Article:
– The apostolic nuncio to Austria said Tuesday that he is “saddened and ashamed” that bishops and priests have been vocal critics of the Bavarian government’s mandate to display crosses in government buildings.
“You know, as nuncio, as a representative of the Holy Father, I am saddened and ashamed, that when in a neighboring country crosses are erected, it is bishops and priests of all people who think they have to criticize the decision. That is a disgrace! That is unacceptable,” Archbishop Peter Zurbriggen said May 1 at the Benedict XVI Philosophical-Theological University in Heiligenkreuz.
The nuncio, who is 74, lamented such religious and political correctness.
He noted that “We are in Heiligenkreuz,” which means in German “Holy Cross.” He was speaking at a “day of thanks” at the pontifical university, which is operated by Stift Heiligenkreuz, a Cistercian monastery located about 20 miles southwest of Vienna.
“Many know that my episcopal motto is ‘Sancta Crux, mihi lux’: Holy Cross, my light,” he added.
Zurbriggen added that it is similarly shameful that some bishops have removed their pectoral crosses while visiting sites in the Holy Land.
“But then I think of … Cardinal Jean-Louis Tauran, who recently visited Saudi Arabia and was received by the king. He wore a cross that was twice as big as that cross which I am wearing now. That is good!”
Tauran, president of the Pontifical Council for Interreligious Dialogue, had met with King Salman in Riyadh April 18.
Zurbriggen’s comments come after Cardinal Reinhard Marx of Munich and Freising criticized the Bavarian government’s move, saying the cross is “a sign of opposition to violence, injustice, sin and death, but not a sign [of exclusion] against other people.” The cross can be misunderstood as purely a cultural symbol, he said, and thus misused by the state.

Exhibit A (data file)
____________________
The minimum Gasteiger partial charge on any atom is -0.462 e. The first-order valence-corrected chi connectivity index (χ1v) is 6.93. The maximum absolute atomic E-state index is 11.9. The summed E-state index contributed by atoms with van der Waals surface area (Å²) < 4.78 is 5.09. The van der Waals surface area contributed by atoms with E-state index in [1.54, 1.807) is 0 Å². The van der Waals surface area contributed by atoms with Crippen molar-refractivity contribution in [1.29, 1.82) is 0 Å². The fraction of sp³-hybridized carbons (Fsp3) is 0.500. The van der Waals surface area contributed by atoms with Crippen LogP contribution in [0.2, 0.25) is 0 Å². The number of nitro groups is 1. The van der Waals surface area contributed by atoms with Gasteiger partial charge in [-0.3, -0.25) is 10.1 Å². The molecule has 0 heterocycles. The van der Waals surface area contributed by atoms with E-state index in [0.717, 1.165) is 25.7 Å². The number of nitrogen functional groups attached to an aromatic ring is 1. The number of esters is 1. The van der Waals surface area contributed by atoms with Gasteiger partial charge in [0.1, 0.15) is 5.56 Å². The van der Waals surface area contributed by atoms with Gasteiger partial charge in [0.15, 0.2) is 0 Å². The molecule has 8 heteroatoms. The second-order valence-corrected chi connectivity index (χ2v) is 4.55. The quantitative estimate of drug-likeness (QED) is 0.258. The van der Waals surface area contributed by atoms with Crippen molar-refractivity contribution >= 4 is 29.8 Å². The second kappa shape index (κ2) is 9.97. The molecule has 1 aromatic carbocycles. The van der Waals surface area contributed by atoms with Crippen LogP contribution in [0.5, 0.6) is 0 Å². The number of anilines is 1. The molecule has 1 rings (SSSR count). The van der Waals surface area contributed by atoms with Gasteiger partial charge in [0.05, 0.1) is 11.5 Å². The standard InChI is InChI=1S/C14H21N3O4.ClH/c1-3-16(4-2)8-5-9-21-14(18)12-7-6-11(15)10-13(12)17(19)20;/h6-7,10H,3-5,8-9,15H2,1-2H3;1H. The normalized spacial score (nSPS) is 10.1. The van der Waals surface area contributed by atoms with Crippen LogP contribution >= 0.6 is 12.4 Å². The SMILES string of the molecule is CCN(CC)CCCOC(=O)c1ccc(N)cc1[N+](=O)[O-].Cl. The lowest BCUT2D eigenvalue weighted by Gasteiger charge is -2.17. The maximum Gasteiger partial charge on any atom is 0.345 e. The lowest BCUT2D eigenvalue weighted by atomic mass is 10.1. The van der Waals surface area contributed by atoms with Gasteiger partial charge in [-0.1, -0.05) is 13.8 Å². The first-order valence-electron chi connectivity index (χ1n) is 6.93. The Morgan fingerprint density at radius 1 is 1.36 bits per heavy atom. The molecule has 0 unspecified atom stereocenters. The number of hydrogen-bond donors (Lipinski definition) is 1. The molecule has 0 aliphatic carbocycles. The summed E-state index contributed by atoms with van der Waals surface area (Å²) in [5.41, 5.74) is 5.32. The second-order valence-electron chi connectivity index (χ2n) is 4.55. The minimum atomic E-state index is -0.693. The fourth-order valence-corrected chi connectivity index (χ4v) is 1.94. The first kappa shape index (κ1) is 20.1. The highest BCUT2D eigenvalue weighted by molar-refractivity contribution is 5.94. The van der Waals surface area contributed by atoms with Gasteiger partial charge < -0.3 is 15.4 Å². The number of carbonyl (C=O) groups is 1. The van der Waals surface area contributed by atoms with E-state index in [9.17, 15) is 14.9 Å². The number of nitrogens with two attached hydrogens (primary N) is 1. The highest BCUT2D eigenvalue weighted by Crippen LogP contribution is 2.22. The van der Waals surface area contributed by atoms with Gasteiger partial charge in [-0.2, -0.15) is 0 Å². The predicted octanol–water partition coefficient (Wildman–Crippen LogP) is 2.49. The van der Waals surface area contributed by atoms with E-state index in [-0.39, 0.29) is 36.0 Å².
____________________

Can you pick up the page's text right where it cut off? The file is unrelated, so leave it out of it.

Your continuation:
Marx said the Bavarian government had triggered “division, unrest and adversity.”
But Bishop Rudolf Voderholzer of Regensburg had applauded the government’s decision, saying that “the cross is the epitome of Western culture. It is the expression of a culture of love, compassion and affirmation of life. It belongs to the foundations of Europe.” Its public presence – which in traditionally Catholic Bavaria is near ubiquitous – should be seen as such, welcomed, and appreciated, he said.
This is the reason, Voderholzer said, Christians have placed crosses atop the peaks of Bavarian mountains: “Not the national flag or other symbols of human rule, as others might have liked to see at other times, but the cross. It should be widely visible, the cross, the sign of salvation and life in which Christ is heaven and earth, God and reconciled people, victims and perpetrators.”
The requirement that every entrance to state buildings display a cross was announced by the office of Markus Söder, Bavaria’s premier. The directive to hang the crosses by June 1 has sparked a public debate in Germany, tapping into deeper angst about culture, values, and Christian roots in a country divided by questions of heritage, religion, and identity.
The accusation that the government would attempt to misappropriate the cross or designate it as a purely cultural symbol was flatly rejected by Söder, a Lutheran who hails from the Protestant region of Franconia in northern Bavaria.
“Of course the cross is primarily a religious symbol,” Söder told German media. However, the premier continued, the cross, in the wider sense, also carries with it basic foundations of a secular state.
Making the announcement April 24, Söder’s office had said the decision is meant to “express the historical and cultural character of Bavaria” and to present “a visible commitment to the core values of the legal and social order in Bavaria and Germany.”